The Most Important Sci-Fi Anime Masterpiece Can Never Be Replicated
To this day, Akira is still unmatched.
Akira is everywhere. Watch a modern Hollywood blockbuster and chances are you’ll see a reference to Katsuhiro Otomo’s 1988 anime masterpiece, probably in the form of the iconic “Akira motorcycle slide.” The extremely radical move has appeared in everything from Batman: The Animated Series (which shared animators with Akira), to Wolverine, to Nope. But Akira is so much more than cool imagery, which is one reason why Hollywood has been struggling to adapt Akira to live-action for decades.
The other reason? Akira simply cannot be replicated.
Otomo’s groundbreaking animation looks, acts, and breathes like a live-action film, but goes places live-action could never dream. Every frame is painstakingly animated, right down to the vibrant colors, the intricate backgrounds, and the groundbreaking depiction of light. Its boundary-pushing use of traditional cel animation was so meticulous that animated films can’t even afford to try to copy what Akira did, at least not on its scale. But it’s the weird, grotesque, and eerily prescient story that makes Akira still feel urgent decades after its release.
Set in the sprawling metropolis of Neo-Tokyo after a devastating world war, Akira follows Shōtarō Kaneda, the leader of a teen gang whose best friend, Tetsuo Shima, inadvertently crashes his motorcycle into a child who escaped from a government laboratory with the aid of a resistance organization. When government forces capture both Tetsuo and the child, dubbed an esper, they discover that Tetsuo has nascent psychic abilities similar to the mysterious Akira, an esper responsible for the destruction of Tokyo 30 years ago. It’s up to Kaneda, who races against time to save Tetsuo, to prevent the second destruction of Tokyo.
Akira’s plot is overcomplicated. It’s packed with oppressive governments, capitalistic rot, a struggling rebellion, and far-reaching conspiracies surrounding a failed psychic weapon, all of which is so complex that it’s easy to find yourself lost. But beneath all the weird psychic stuff and disgusting body horror is a striking, timeless story. Like many of Japan’s greatest sci-fi masterpieces, Akira is a movie made in the shadow of nuclear fallout about how humanity can struggle to survive in a technology-ravaged world of our own making.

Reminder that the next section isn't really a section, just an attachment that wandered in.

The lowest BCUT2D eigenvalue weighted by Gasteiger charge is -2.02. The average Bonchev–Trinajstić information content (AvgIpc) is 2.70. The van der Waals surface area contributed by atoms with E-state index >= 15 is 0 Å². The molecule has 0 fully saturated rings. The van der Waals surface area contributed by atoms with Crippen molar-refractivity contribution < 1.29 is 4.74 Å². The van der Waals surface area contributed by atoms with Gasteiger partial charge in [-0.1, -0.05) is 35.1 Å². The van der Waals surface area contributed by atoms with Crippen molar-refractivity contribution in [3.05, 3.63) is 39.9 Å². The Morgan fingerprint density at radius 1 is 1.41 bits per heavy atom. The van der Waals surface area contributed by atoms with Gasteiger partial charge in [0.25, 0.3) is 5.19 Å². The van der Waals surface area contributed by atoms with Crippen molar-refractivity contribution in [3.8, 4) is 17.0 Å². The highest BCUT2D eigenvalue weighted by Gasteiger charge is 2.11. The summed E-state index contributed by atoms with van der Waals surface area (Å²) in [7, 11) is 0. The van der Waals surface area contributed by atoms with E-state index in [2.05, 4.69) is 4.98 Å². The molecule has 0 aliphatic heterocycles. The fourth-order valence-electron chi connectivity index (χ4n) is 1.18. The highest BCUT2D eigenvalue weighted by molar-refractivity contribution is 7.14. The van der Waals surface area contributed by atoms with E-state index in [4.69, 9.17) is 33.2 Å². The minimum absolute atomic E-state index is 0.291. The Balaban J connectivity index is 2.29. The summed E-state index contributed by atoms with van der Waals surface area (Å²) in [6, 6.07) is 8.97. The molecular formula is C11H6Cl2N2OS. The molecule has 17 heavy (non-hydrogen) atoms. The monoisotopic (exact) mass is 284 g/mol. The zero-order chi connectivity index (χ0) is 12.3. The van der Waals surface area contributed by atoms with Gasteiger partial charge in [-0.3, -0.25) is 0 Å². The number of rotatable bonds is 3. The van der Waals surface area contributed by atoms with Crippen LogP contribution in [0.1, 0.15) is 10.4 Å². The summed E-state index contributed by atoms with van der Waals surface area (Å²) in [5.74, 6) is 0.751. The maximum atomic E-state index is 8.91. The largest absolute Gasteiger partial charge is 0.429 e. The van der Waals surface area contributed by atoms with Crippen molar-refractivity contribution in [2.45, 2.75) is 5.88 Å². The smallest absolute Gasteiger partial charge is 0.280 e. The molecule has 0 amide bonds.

But the most impressive part about Akira is just how confident it is in depicting a world on the brink. The bright lights of Neo-Tokyo pulsate, and the city brims with such life it feels like it could emerge from the screen. Disillusioned youth stalk their way through the grimy glow of neon lights. A sinister government conspiracy is shown through beeping yellow screens and shadowy faces. And that’s not even getting to the film’s heart-pounding bike sequences and disturbing shocks of body horror, all barreling toward a weird, metaphysical finale.
When Akira was released in 1988 after a long and expensive production that saw the budget balloon from $5.5 million to $9 million (spawning an urban legend that it was the most expensive anime film ever made), it sent shockwaves across Japan and the world. It was one of the first and most prominent anime films to make an impact in the United States, receiving raves from prominent critics and being hailed as an animated “tour de force.” Its impact would bleed into contemporary pop culture, with musical artists like Michael Jackson, Janet Jackson, and Kanye West paying homage.
To this day, Akira’s influence is keenly felt across all of sci-fi. We wouldn’t have The Matrix without it. Christopher Nolan’s Dark Knight and Inception owe much to Akira. Even the Star Wars prequels have drawn from its disturbing vision of the future. We may someday be subjected to Hollywood’s attempt at adapting Akira to live-action, but nothing will ever match the original.